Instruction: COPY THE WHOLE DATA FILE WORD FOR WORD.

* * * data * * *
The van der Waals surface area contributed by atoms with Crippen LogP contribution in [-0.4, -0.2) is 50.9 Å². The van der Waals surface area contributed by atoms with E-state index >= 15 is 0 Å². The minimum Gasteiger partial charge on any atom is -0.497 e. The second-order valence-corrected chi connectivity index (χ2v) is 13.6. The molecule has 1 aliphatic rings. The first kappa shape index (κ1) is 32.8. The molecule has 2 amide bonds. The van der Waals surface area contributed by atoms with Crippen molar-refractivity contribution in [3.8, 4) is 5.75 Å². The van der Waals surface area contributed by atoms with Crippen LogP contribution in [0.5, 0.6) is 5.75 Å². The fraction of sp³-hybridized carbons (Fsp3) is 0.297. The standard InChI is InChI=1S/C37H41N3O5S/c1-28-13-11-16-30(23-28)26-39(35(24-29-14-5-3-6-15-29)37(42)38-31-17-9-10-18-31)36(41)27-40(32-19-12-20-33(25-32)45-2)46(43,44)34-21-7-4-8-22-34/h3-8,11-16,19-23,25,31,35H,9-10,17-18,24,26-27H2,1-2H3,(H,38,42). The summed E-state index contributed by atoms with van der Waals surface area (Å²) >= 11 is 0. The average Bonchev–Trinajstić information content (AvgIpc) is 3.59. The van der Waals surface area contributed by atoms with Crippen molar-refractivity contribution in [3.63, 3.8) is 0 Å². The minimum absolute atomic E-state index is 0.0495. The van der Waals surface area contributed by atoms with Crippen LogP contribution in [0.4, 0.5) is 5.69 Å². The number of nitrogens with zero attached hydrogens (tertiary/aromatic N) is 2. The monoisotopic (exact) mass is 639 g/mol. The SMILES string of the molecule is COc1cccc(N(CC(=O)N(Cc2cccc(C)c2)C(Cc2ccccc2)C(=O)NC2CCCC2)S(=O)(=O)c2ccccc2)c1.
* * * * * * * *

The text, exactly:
The van der Waals surface area contributed by atoms with Crippen LogP contribution in [-0.4, -0.2) is 50.9 Å². The van der Waals surface area contributed by atoms with E-state index >= 15 is 0 Å². The minimum Gasteiger partial charge on any atom is -0.497 e. The second-order valence-corrected chi connectivity index (χ2v) is 13.6. The molecule has 1 aliphatic rings. The first kappa shape index (κ1) is 32.8. The molecule has 2 amide bonds. The van der Waals surface area contributed by atoms with Crippen molar-refractivity contribution in [3.8, 4) is 5.75 Å². The van der Waals surface area contributed by atoms with Crippen LogP contribution in [0.5, 0.6) is 5.75 Å². The fraction of sp³-hybridized carbons (Fsp3) is 0.297. The standard InChI is InChI=1S/C37H41N3O5S/c1-28-13-11-16-30(23-28)26-39(35(24-29-14-5-3-6-15-29)37(42)38-31-17-9-10-18-31)36(41)27-40(32-19-12-20-33(25-32)45-2)46(43,44)34-21-7-4-8-22-34/h3-8,11-16,19-23,25,31,35H,9-10,17-18,24,26-27H2,1-2H3,(H,38,42). The summed E-state index contributed by atoms with van der Waals surface area (Å²) >= 11 is 0. The average Bonchev–Trinajstić information content (AvgIpc) is 3.59. The van der Waals surface area contributed by atoms with Crippen molar-refractivity contribution in [3.63, 3.8) is 0 Å². The minimum absolute atomic E-state index is 0.0495. The van der Waals surface area contributed by atoms with Crippen LogP contribution in [0.4, 0.5) is 5.69 Å². The number of nitrogens with zero attached hydrogens (tertiary/aromatic N) is 2. The monoisotopic (exact) mass is 639 g/mol. The SMILES string of the molecule is COc1cccc(N(CC(=O)N(Cc2cccc(C)c2)C(Cc2ccccc2)C(=O)NC2CCCC2)S(=O)(=O)c2ccccc2)c1.